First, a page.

Trade immunity: Deal will let pork cross U.S.-Canada border in case of disease
In this May 8, 2019, photo, pigs stand in a barn at a pig farm in Jiangjiaqiao village in northern China's Hebei province. (AP Photo/Mark Schiefelbein)
Jackie Dunham, CTVNews.ca Staff
Published Thursday, May 23, 2019 9:00AM EDT
Canada and the United States have announced a new agreement that would allow them to continue trading pigs and pork products in the event African swine fever is detected in either country.
In a joint statement, the chief veterinary officers of both countries said the Canadian Food Inspection Agency (CFIA) and the United States Department of Agriculture (USDA) have agreed to allow the safe trade of live swine, swine semen, pet food, animal by-products, and meat to continue if there’s an outbreak.
African swine fever (ASF) is a highly contagious viral disease responsible for killing millions of domestic pigs and wild boars in Africa, Asia, and parts of Europe. There is no treatment or vaccine for it.
China, which produces and consumes two-thirds of the world’s pork, has been grappling with an outbreak of African swine fever since August 2018. In less than a year, one million pigs have died and the disease has spread to 31 of China’s 34 provinces, the UN Food and Agriculture Organization said.
Canada does not import live pigs or pork products from China or other countries where the disease has been detected.
On its website, the CFIA said an outbreak of African swine fever in Canada would have a significant economic impact on the country’s pork industry. The government agency said the disease has never been detected in Canada.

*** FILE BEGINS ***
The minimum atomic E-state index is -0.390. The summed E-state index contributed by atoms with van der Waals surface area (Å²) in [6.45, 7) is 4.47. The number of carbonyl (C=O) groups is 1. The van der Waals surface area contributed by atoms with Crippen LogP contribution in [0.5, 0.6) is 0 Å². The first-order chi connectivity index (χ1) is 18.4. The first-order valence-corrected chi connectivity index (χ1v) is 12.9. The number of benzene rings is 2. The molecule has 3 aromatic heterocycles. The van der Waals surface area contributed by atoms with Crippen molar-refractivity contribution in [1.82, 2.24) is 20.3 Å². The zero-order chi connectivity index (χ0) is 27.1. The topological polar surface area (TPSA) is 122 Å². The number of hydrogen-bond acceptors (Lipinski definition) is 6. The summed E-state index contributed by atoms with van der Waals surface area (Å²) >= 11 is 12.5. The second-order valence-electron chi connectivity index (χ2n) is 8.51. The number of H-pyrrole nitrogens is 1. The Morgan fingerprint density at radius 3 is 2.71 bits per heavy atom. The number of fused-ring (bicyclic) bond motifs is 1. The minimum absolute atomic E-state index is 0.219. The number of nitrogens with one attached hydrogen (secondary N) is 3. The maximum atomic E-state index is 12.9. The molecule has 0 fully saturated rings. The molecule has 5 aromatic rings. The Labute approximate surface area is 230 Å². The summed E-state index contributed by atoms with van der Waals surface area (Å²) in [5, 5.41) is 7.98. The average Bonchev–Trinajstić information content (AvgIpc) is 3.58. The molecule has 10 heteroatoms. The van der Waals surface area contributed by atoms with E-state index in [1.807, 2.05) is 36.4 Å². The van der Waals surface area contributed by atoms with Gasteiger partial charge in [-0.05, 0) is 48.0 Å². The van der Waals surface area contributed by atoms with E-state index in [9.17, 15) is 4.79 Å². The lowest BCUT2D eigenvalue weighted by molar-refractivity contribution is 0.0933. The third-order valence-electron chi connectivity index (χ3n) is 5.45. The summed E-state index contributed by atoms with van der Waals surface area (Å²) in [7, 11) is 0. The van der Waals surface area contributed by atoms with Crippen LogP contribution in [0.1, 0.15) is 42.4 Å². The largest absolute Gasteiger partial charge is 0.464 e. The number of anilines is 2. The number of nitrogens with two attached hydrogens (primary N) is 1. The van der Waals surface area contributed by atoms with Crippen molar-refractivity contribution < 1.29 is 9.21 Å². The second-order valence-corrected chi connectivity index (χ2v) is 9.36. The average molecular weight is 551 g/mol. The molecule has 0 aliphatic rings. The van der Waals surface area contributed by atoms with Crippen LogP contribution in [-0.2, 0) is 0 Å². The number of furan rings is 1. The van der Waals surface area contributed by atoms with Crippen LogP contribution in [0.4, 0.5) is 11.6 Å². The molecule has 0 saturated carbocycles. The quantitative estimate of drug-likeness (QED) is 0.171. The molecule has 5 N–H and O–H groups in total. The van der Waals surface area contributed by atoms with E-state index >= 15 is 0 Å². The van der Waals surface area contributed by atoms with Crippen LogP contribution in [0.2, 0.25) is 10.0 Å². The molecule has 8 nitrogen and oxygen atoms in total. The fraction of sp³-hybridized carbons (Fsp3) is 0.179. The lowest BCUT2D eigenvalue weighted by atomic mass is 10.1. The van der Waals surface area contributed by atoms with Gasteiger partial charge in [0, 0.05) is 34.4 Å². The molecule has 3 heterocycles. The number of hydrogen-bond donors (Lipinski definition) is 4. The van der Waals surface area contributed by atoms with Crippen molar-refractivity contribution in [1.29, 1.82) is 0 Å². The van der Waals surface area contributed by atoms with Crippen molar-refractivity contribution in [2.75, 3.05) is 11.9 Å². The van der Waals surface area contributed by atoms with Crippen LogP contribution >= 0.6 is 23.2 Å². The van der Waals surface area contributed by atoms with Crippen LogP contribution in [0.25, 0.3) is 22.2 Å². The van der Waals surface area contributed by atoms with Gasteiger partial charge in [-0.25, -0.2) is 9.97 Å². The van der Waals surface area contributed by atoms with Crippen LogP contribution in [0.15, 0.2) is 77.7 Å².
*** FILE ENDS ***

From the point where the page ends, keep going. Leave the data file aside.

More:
The agriculture officials said they have worked to modify their export certificates to allow trade to continue in approved “disease-free zones,” which would be determined by geographic boundaries, if there is an outbreak. The arrangement would build on existing Canada-U.S. zoning boundaries established by the CFIA and USDA last year.
“Zoning is an internationally-recognized tool used to help manage diseases and facilitate international trade,” the press release said.
In accordance with World Health Organization for Animal Health guidelines, the control zones would be defined by geographic boundaries and the areas outside of these control zones would be called “disease-free zones.”
Although African swine fever is currently not present in Canada and the U.S., the chief veterinary officers said the safe trade agreement will safeguard the pork industries in both countries.
In Canada, the pork business contributes to more than 100,000 jobs and generates nearly $24 billion, according to the departments. Canada is also the third-largest pork exporting country in both value and volume and is responsible for approximately 20 per cent of the world pork trade.
Pork is also an important industry in the U.S. where producers marketed more than 120 million hogs in 2017 worth $20 billion. The industry also supports more than half a million jobs, in mostly rural areas, in the U.S., the release said.
“A global threat, ASF cannot be addressed in isolation,” the agencies said. “Only by working together with governments, industry and other stakeholders can we best address the threat of ASF while maintaining trade of pork and pork products which are important to the Canadian and U.S. economies.”